- Press Command-Option-Space to open the full search window, and click the “Hide search criteria” toggle button to reveal the advanced search options.
- Choose “Other” from the criteria popup menu, select “file size” in the resulting table, and click OK; note that you can quickly jump to “file size” in the table by pressing the letter F.
- Specify your search criteria. For example, you could search for files larger than 1GB.
The search results should show all the files matching the criteria you defined. Delete any files you don’t need, empty the trash, and restart the Mac.
Clear browser data
Over time, data from your web browser, such as history, caches, and cookies can accumulate, occupying valuable storage space and potentially degrading performance. Therefore, it is a good idea to periodically clear this data.
To clear history and associated website data in Safari, choose Safari > Clear history. To clear cookies while keeping history intact, choose Safari > Settings (or press Command-Comma) click the privacy button in the toolbar, and click manage website data. The resulting dialog shows a table of websites that are currently storing cookies and other data; select the individual websites you want to remove data for and click Remove, or click remove all to remove all website data from the browser. Note that clearing cookies will sign you out of any websites you were previously signed into and which remember your computer when you visit them.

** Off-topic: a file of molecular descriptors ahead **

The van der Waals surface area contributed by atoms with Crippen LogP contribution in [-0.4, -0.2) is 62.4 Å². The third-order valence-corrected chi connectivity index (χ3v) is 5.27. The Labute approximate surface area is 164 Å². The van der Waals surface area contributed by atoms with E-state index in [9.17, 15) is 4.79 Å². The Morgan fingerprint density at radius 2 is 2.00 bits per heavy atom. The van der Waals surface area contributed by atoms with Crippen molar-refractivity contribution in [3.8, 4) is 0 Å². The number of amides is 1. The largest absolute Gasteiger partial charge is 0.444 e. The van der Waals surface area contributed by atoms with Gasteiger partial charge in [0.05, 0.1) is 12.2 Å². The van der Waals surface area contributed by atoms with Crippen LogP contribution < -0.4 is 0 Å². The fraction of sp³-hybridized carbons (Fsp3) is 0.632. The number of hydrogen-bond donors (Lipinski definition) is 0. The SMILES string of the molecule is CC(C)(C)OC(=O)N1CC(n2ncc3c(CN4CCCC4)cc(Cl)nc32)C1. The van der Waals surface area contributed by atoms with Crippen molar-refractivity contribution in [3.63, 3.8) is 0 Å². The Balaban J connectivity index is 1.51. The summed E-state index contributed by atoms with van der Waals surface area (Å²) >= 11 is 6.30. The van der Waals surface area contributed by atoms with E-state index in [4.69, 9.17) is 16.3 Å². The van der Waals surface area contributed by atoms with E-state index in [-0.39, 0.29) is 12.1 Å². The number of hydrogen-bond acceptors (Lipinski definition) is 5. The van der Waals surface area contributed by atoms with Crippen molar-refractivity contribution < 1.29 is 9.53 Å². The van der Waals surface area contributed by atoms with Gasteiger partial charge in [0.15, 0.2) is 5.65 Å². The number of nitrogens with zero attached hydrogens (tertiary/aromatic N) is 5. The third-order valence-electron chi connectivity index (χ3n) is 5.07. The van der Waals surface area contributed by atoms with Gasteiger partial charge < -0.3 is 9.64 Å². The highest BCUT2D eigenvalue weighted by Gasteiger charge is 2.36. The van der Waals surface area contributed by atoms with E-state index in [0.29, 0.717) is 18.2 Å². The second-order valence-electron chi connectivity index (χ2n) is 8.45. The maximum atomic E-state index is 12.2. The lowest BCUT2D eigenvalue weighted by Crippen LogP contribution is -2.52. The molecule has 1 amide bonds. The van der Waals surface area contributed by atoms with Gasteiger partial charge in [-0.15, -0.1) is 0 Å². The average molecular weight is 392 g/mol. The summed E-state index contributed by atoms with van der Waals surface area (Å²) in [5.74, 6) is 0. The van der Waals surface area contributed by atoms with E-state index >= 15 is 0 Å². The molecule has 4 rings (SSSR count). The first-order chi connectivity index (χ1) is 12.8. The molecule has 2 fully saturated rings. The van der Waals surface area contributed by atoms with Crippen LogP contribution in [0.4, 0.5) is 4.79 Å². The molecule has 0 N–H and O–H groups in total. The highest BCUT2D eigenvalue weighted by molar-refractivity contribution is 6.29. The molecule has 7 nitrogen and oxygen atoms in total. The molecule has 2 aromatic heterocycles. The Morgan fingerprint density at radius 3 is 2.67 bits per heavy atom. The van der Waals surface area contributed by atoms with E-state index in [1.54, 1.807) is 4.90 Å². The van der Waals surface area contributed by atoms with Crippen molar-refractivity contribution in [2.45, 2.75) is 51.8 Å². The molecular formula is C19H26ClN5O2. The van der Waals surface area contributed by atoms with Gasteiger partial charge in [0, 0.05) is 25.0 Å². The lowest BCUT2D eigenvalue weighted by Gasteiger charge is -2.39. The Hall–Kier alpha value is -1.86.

Clear caches and logs
Like browser data, caches and log files from macOS and your installed apps can accumulate, which have the potential to become corrupted and degrade performance. To clear this data:
- In Finder, choose Go > Go to folder (or press Command-Shift-G) and type or paste “~/library” without the quotes.
- In the folder that opens, open the caches folder, select all the files in it by choosing Edit > select all (or pressing Command-A) and move them to the trash.
- Return to the Library folder and open the logs folder. Repeat the process, select and delete everything in that folder.
- Choose Go > Go to folder (or press Command-Shift-G) and type or paste “/library” without the quotes. Repeat the process for the caches and logs folders in this location.